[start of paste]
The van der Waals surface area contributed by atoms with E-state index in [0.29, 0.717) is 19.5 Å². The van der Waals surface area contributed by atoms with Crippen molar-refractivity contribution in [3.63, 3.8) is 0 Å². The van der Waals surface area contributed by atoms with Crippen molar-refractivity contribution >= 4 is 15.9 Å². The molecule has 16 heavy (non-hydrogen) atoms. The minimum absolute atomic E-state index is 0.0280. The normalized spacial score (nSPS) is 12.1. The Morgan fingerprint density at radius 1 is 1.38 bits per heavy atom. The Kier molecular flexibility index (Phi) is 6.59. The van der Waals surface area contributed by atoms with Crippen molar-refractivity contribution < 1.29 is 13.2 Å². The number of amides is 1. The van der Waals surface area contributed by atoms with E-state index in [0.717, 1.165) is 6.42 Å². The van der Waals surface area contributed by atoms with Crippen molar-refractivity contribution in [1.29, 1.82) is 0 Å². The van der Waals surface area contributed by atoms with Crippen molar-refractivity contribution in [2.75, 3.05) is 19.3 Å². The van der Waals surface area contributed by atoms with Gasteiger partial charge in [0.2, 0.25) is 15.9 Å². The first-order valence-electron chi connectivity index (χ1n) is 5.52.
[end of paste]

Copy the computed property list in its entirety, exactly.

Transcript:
The van der Waals surface area contributed by atoms with E-state index in [0.29, 0.717) is 19.5 Å². The van der Waals surface area contributed by atoms with Crippen molar-refractivity contribution in [3.63, 3.8) is 0 Å². The van der Waals surface area contributed by atoms with Crippen molar-refractivity contribution >= 4 is 15.9 Å². The molecule has 16 heavy (non-hydrogen) atoms. The minimum absolute atomic E-state index is 0.0280. The normalized spacial score (nSPS) is 12.1. The Morgan fingerprint density at radius 1 is 1.38 bits per heavy atom. The Kier molecular flexibility index (Phi) is 6.59. The van der Waals surface area contributed by atoms with Crippen molar-refractivity contribution < 1.29 is 13.2 Å². The number of amides is 1. The van der Waals surface area contributed by atoms with E-state index in [0.717, 1.165) is 6.42 Å². The van der Waals surface area contributed by atoms with Crippen molar-refractivity contribution in [1.29, 1.82) is 0 Å². The van der Waals surface area contributed by atoms with Crippen molar-refractivity contribution in [2.75, 3.05) is 19.3 Å². The van der Waals surface area contributed by atoms with Gasteiger partial charge in [0.2, 0.25) is 15.9 Å². The first-order valence-electron chi connectivity index (χ1n) is 5.52.